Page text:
Performance theology: minister as theologian

Saturday night at the manse

A little while ago I posted here on varieties of ministerial vocation and in particular the legitimacy of ministry as performance. Since then I’ve had occasion in my current placement to reflect further on this as I observe and think about whether I could emulate particular aspects of the very fine ministry of my supervisor.

Something that has emerged out of this is a reminder of the importance of something that came out of the Master level course on Reflective Practice in Ministry that I took at New College last year. When we discussed pastoral supervision it was suggested that part of this discipline is the encouraging of the person supervised to identify a “core” to their ministry, a set of practices, values and goals against which they would assess themselves.

This core should not be fixed and non-negotiable but it should be conscious and intentional. The minister should know who they are and what they believe themselves to be called to do. This should not mean that they are uninterested in the legitimate demands and expectations of the role they play and the people they serve and encounter but it should mean that they protect the integrity of their particular call, gifts and interests, organising their ministry to reflect these. This, in the context we were looking at, would provide a frame or focus for discussion with the supervisor.

For me this sense of who and what I am probably centres on theology and on preaching. As a minister I think I will feel that a theologically reflective preaching and teaching practice will be the core of what I do. I am delighted that both the congregations I will be serving have functioning weekly Bible study groups, since this will give me a context in which to explore how I can facilitate them as learning communities.

This doesn’t at all mean that I am unwilling or hesitant about other aspects of the ministerial role. I look forward to playing the role of pastor, of visiting and conversing, praying with and standing alongside the people of the churches in their lives. I’m excited about becoming a member of the wider communities of the two settings, representing the Church and its head, Jesus, in their corporate lives. I’m eager to explore and develop relationships with the other Christian (and other faith) leaders and groups around about.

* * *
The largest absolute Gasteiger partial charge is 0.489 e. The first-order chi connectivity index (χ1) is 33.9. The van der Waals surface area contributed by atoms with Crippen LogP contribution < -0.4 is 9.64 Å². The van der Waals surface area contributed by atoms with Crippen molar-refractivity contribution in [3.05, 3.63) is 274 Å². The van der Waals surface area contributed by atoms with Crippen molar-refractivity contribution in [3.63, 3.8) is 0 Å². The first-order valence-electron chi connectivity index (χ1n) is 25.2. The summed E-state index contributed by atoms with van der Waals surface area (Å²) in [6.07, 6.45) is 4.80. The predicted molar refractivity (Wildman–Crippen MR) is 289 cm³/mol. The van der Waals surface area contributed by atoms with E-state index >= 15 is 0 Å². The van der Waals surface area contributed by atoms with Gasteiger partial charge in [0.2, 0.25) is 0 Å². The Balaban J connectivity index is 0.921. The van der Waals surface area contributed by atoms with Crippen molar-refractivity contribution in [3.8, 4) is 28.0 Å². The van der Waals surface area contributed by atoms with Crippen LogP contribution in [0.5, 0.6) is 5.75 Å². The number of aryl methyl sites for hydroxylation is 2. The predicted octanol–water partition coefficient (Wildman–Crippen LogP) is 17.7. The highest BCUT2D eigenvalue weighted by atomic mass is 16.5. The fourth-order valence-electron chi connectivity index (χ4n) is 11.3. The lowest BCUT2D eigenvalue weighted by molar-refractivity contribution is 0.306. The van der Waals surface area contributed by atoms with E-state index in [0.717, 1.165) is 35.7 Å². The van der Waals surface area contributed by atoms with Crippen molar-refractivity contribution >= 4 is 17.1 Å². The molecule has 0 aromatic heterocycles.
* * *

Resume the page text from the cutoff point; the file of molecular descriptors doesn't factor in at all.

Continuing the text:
But for me these will all come together as I reflect on the Bible in the light of the experience of the Church over two millennia and out of this reflection strive to make worship and especially preaching that will bring God’s Word to life in the here and now. It is this task, of hearing what God has to say to God’s people through me, that energises and motivates me.

I’m quite sure that preaching depends on being fed by the rest of what a minister does. I couldn’t sit alone in my study all week and hope to lead worship properly, but preaching, for me, is where it all comes together.

Now I know that this isn’t true for everybody to anything like the same extent. I know people for whom ministry really comes alive in the pastoral encounter, in the attempt to bring Christ’s hope and love to those who are troubled, sick or in other difficulty. For others it is in the struggle to embody Jesus in the building up of communities where those marginalised or excluded by society can find dignity and strength. For others again the institutional work of the Church looms large.

All these and more are, in my view, quite proper and legitimate ways of hearing God’s call to service. What all of have to do is guard against seeing our call as the only call, of dismissing the ministry who has heard a different word from the Lord. Part of this is recognising that we can’t only respond to what suits us. Our special ministries depend on and imply the others. We will have to do some of this other work ourselves and find people to support us in some but it all needs to be done.

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